Unemployment & Workforce Development and Marin

Robert Eyler, Ph.D

The unemployment rate is one of the most deceptive and oft-used economic data points in the world. Conceptually, the unemployment rate measures the percentage of residents in a certain area’s labor force that are looking for a job but have not found one yet. The labor force definition is the sum of an area’s employed and unemployed residents. Two immediate issues jump out for economists. First, we know there are people who are “marginally attached” or discouraged workers, or those who are unemployed but unlikely to remain in their job search for much longer or are done looking (discouraged workers); second are those that are working under their economic potential (underemployed), another difficult thing to measure in terms of filling a productivity gap, which could create more jobs if filled. ┬áThe recent recession and recovery put a large focus on labor market measures, and are at the heart of two macroeconomic issues: slow inflation rates and why the Federal Reserve has not changed interest rates directly since January 2009.

An issue that is more regional is estimating the number of people who could use workforce development assistance. The Bureau of Labor Statistics looks at a variety of unemployment rates to describe the local labor market situation more completely. The definitions of the unemployment rate categories are on this website, and range from U-1 to U-6. It is U-3 and U-6 that are the most important. The national U-3 rate and the county-level analog are reported in the media as “official” rates. The U-6 is the most complete measurement that economists have agreed upon (and is thus the highest rate published) to describe the entire unemployment situation.

We know some people are still not being counted, but the gap is intriguing. In the table below, notice that the gap between the U-3 and U-6 rates is larger in 2014 than in 2007, where 2007 represents the peak of the previous economic expansion.  This suggests that the recent expansion has reduced unemployment rates for areas generally, but has widened the gap of those who are marginally attached to the labor force.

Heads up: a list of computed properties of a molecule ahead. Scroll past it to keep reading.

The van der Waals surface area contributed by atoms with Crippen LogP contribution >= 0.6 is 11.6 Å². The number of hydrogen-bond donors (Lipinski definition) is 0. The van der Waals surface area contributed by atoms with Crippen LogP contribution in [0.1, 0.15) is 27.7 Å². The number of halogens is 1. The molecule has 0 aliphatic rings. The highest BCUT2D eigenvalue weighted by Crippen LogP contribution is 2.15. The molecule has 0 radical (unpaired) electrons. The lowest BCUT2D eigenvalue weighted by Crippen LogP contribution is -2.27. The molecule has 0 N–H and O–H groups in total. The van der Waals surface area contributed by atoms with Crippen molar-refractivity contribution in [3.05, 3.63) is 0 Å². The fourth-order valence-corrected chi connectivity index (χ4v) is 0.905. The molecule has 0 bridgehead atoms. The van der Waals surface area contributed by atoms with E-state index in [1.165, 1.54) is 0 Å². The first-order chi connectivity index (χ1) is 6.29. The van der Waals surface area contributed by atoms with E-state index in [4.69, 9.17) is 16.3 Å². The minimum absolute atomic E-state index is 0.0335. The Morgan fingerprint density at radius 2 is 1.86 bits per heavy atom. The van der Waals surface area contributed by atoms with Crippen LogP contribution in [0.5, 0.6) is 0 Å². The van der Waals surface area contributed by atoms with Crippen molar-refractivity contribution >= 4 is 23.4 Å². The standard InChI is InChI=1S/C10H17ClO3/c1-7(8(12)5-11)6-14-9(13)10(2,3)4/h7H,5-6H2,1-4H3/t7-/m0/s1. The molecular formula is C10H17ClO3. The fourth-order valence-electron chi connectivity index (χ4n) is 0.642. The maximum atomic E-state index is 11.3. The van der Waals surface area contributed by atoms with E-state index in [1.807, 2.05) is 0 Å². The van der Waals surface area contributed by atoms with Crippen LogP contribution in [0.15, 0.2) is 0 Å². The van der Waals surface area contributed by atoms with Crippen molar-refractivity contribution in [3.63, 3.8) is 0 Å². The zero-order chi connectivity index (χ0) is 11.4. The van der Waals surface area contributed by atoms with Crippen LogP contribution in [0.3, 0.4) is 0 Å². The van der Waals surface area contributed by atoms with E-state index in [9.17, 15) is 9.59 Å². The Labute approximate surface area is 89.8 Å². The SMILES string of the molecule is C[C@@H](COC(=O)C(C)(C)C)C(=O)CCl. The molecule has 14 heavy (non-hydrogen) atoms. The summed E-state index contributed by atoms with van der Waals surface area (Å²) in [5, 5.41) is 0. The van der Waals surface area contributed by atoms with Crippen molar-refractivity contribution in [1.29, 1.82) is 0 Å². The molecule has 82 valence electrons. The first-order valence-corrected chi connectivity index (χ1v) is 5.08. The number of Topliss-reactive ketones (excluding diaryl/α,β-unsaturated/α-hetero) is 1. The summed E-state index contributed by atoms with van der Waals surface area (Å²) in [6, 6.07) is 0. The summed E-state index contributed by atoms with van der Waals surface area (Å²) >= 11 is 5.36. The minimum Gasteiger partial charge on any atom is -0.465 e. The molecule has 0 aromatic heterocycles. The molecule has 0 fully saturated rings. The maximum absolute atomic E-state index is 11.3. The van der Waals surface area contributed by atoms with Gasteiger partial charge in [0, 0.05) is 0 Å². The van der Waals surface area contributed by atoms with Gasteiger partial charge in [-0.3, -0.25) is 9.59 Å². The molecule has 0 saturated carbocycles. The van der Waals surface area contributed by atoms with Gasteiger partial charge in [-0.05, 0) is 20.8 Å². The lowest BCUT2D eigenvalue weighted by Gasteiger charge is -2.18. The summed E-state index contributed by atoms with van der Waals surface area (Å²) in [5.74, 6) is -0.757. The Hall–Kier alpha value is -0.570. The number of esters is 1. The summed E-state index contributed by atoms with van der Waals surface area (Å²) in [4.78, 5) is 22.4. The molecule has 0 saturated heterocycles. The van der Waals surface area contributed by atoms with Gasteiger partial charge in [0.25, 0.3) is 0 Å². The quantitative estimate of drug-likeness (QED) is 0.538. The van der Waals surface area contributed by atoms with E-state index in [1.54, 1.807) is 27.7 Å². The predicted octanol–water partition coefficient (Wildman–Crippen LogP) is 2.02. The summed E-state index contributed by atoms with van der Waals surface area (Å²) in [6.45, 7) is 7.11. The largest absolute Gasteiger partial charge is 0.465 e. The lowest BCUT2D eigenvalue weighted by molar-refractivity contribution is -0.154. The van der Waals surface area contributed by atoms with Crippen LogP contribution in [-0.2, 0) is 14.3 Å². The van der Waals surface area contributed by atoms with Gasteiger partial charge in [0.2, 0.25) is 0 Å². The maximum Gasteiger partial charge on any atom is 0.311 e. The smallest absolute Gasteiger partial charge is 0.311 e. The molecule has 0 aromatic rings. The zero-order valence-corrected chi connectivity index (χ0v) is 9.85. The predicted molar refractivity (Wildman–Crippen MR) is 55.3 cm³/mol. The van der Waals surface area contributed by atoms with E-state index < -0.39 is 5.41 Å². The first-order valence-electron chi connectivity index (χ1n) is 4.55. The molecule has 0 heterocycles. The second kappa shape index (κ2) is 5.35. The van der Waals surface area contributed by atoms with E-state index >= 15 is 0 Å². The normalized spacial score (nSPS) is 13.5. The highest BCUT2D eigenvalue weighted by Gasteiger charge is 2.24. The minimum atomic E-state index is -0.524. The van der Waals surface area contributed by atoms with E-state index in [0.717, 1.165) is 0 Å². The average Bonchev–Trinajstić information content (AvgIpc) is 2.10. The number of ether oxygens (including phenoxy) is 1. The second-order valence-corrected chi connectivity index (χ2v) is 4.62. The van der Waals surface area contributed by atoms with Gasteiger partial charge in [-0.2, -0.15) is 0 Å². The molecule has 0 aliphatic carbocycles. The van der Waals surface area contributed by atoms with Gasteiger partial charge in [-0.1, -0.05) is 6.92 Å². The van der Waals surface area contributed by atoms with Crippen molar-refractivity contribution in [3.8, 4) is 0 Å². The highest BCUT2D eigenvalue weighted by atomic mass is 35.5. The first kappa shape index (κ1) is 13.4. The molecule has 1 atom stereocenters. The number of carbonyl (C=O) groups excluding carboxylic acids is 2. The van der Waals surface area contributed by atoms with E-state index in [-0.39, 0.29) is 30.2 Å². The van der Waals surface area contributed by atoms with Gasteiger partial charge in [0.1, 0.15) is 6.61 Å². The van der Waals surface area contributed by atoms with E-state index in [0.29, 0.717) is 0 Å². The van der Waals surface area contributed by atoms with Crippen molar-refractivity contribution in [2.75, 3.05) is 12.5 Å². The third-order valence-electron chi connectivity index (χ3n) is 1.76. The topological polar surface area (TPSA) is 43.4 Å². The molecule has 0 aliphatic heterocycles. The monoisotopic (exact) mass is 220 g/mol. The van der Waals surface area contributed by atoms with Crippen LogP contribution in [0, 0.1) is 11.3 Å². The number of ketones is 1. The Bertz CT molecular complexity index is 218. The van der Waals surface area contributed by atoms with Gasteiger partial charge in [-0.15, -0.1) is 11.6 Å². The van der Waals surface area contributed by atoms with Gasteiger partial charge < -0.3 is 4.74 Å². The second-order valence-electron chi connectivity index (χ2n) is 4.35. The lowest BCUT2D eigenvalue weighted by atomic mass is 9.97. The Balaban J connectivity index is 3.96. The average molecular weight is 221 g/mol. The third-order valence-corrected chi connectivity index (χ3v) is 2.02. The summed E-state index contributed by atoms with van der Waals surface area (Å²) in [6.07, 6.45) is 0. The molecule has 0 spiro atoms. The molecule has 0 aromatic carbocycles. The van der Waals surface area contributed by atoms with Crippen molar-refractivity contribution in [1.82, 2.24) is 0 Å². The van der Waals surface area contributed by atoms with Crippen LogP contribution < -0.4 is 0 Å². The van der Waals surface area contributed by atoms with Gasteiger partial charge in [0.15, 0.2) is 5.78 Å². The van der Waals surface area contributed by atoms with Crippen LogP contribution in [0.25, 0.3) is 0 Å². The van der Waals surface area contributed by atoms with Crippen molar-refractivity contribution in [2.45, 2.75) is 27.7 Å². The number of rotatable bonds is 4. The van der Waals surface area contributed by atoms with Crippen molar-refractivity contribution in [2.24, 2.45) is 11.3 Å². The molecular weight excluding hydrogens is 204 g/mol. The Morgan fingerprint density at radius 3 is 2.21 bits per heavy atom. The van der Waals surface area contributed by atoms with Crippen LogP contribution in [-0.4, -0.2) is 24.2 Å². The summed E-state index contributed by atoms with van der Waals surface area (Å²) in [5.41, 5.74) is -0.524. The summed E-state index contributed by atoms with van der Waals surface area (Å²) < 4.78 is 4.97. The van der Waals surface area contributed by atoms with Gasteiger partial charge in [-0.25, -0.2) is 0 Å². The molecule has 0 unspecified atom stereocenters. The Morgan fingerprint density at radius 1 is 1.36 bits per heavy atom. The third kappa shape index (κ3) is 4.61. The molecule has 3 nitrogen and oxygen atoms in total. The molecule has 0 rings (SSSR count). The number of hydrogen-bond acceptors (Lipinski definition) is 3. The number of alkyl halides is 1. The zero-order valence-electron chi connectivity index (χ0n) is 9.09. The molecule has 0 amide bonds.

Table 1: Unemployment Rates, Dec 2014


Source: http://www.bls.gov/lau/stalt.htm

This gap is a workforce development challenge. In a labor market where jobs are growing and unemployment is falling, we forget that there may be many people who are still receiving unemployment benefits and may be having a hard time finding a job that suits them. The extensions of jobless benefits help explain part of this gap for sure. As those folks come off the insurance payments, they will want to find work. We also know that there are people out there who will take any job if offered that are currently not working. We also know people who would rather wait than take a job that is “beneath” them. For a lot of people, it is really about re-tooling and revitalizing their skills, the need for workforce development. As a relatively educated place, Marin County has specific challenges and also a lot (over 36,000) of small businesses where workforce development becomes entrepreneurial support instead.

The College of Marin, Dominican University of California, Sonoma State University, Santa Rosa Junior College, and the Marin Employment Connection all are partners in workforce development efforts. These institutions are for specific audiences, but are all in a team to help reduce the local difference between the U-6 and U-3 unemployment rates, and also lower the U-3 rate. This is a critical, continuous need in a labor market that is facing an aging population and difficulty in retaining workers between the ages of 18 and 40. This means the costs of doing business in Marin have nowhere to go but up; workforce development provides supply-side support for Marin County businesses.